Well, if media reports have to be believed, P Chidambaram, the Union home minister is all set to return as the finance minister. It does not sound too surprising, considering PC has been one of the best finance ministers that India has had in the recent past. What is more, his track record in the home ministry has been anything but spectacular. Not only has he failed to achieve much, his tenure has seen continuous friction of his ministry with the states. In short, his transfer from the finance ministry to home ministry has neither been good for the economy of the country nor for its politics. So his return should be good news for most.
Except those strongly backing UID/Aadhaar.
His dislike of the project—or rather the way it is being rolled out—is well-known. Not only has he disagreed with UIDAI’s way of collecting data, he has written to the prime minister multiple times complaining about it. It is in his insistence that the cabinet discussed in January the possible security loopholes in the way UID was collecting data and decided that while NPR and UIDAI would use the biometric data collected by each other, in case of discrepancies between UIDAI and NPR data, NPR would prevail.
Again, as recently as last month, he had written to the PM that UIDAI was not cooperating with Registrar General of India (RGI), which was working on the NPR. This is what Mint had reported, quoting from the letter.
“The decision of the cabinet is crystal clear and I am unable to comprehend the reluctance of UIDAI to allow the NPR camps and to accept the NPR data. I had taken these issues with Nandan Nilekani, chairman, UIDAI, dated 14.05.12. The home secretary (R.K. Singh) has also discussed the issue at length with the UIDAI director general and mission director. However, despite our best efforts, issues remain unresolved,” he said.
It is difficult to believe that once he takes charge of finance ministry, his opinion about the Aadhar project would change drastically.
The question is: will it impact the effectiveness of UIDAI?
While it is true that UIDAI is part of the Planning Commission, the reason it became the government’s flagship program so soon is because of strong support from the former finance minister Pranab Mukherjee. Not only did Mukherjee generously provided for the funding of the project in three of his budgets, he made it the basis (aadhaar) of most of the government programs. There were nine reference to Aadhaar in Mukherjee’s budget speech this year. Whether it is for subsidy being credited directly to beneficiary’s bank account, creating a more efficient public distribution regime by creating a PDS network, or for disbursement of government payouts—such as MG-NREGA payments, pensions and scholarships—the finance minister seemed confident that Aadhaar could be leveraged as a platform to deliver. National Payment Corporation of India (NPCI) even created the Aadhaar Payment Bridge Systems.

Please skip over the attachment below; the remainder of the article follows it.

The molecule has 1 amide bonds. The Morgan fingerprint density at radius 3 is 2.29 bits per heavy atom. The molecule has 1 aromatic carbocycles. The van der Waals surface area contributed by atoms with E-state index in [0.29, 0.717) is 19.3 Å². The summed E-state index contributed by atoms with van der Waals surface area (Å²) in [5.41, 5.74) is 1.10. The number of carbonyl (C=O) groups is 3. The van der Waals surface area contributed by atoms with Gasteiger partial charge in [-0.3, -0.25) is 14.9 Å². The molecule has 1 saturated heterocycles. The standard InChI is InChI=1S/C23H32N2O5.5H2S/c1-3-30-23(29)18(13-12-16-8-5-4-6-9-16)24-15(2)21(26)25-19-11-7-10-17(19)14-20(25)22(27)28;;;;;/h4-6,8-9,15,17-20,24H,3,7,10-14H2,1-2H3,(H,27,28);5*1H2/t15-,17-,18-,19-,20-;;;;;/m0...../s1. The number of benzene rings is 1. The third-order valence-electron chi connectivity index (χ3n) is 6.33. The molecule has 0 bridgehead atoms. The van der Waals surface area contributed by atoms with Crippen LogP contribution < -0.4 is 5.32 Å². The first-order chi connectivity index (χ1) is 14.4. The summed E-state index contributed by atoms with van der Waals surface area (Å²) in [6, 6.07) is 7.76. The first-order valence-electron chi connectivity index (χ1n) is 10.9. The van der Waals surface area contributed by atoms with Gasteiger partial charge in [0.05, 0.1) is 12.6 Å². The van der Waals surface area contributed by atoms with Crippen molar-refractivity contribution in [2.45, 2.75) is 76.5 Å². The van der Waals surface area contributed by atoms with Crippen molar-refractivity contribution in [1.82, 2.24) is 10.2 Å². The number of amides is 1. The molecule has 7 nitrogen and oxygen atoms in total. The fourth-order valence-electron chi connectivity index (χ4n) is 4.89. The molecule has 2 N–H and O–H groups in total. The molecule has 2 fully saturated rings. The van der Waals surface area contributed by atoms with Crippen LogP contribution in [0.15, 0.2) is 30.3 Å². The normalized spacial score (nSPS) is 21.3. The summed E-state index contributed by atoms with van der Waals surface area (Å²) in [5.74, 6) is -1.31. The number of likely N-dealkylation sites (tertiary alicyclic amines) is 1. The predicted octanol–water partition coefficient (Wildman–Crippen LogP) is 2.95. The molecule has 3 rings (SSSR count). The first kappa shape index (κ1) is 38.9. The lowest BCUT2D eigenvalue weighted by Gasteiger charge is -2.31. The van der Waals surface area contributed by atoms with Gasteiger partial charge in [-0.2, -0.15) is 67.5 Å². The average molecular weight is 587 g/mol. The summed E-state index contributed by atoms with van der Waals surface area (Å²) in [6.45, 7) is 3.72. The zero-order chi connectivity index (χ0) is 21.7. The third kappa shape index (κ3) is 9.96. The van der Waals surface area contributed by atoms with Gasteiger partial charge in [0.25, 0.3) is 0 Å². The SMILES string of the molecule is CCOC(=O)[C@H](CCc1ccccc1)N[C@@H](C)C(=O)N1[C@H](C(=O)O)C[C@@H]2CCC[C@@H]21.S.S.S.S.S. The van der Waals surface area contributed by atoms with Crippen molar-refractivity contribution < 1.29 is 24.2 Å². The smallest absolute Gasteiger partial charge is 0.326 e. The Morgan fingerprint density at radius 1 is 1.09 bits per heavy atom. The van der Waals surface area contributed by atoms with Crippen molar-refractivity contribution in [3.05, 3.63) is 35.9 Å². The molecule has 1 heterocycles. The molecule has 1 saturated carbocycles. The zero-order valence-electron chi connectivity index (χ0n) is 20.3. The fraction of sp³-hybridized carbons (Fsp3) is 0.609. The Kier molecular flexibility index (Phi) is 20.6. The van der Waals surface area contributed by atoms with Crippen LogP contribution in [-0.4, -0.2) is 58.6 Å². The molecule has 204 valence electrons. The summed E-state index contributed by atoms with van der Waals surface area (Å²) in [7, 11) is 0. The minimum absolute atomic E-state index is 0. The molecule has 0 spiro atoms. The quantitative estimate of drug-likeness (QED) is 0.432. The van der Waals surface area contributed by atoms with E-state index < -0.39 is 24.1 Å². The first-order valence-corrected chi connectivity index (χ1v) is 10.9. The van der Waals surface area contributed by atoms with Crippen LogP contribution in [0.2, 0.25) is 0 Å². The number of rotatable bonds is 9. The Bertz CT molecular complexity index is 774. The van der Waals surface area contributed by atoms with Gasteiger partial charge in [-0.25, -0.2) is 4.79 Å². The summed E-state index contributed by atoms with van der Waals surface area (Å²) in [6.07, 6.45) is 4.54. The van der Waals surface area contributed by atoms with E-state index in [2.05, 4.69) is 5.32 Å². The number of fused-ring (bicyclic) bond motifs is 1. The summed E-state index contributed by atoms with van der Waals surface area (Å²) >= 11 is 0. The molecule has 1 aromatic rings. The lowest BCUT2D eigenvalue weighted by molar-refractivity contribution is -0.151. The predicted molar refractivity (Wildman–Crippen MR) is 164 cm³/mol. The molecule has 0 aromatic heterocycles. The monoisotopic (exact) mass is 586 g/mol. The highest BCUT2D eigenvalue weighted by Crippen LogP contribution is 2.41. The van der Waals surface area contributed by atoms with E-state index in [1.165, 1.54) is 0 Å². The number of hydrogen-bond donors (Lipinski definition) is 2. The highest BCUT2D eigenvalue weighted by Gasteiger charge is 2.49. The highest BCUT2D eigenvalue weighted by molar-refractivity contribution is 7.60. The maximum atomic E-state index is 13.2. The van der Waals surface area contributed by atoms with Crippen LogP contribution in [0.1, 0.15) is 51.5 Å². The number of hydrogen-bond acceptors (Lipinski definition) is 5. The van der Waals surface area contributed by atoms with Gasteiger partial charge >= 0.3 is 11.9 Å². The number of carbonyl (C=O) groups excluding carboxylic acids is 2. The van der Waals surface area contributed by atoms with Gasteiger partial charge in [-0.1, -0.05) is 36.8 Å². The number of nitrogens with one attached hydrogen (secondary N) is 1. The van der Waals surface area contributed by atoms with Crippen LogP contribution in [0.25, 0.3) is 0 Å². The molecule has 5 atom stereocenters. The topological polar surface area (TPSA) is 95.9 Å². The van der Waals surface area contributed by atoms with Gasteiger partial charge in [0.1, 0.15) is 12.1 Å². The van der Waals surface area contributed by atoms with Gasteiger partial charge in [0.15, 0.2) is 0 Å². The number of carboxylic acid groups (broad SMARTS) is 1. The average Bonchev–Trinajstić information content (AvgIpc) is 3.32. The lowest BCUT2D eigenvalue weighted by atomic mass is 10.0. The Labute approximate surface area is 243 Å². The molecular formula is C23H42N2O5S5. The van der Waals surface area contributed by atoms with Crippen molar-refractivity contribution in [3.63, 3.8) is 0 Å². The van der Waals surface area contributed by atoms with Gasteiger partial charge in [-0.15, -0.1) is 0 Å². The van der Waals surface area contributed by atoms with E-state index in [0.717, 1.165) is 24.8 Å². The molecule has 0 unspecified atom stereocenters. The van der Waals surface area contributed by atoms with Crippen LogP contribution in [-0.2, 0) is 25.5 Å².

In short, while the UIDAI chairman Nandan Nilkeani created a new generation platform in form of Aadhaar, it is Mukherjee who was instrumental in making it the flagship platform of all developmental activities in India. So much was Mukherjee’s liking for Nilekani that he made him head some half a dozen task forces, groups, and committees entrusting him with most changes. I wrote about it in a post in this blog earlier called The Importance of Being Shri Nandan Nilekani. Mukherjee had even gone to the extent of openly backing Nilekani on PDS reforms when the food ministry was ignoring the recommendations of a committee headed by him.
From there, it would be quite a change for Aadhaar/Nilekani if Mukherjee is succeeded by someone who very recently complained so strongly about the project to the prime minister, taking the name of its chairman.
Things would probably have been a little different had the UIDAI been a independent statutory body. A proposal to make it one was rejected by a Parliamentary Standing Committee headed by Yashwant Sinha a few months back. Interestingly, in its report, the Committee had extensively quoted news reports about the home ministry’s objection to/criticism of Aadhaar to justify its decision.
Both Chidambaram and Nilekani have proven track records. The country will benefit if they work in tandem. Another conflict in the government is the last thing that we want in the time of this apparent policy paralysis. Not only will it make another fresh and fairly successful experimentation in the government go astray, any drastic change in the path will make very wrong signals to international community. After 2G decision and GAAR, the last thing the country would like to see is going back on UID plans.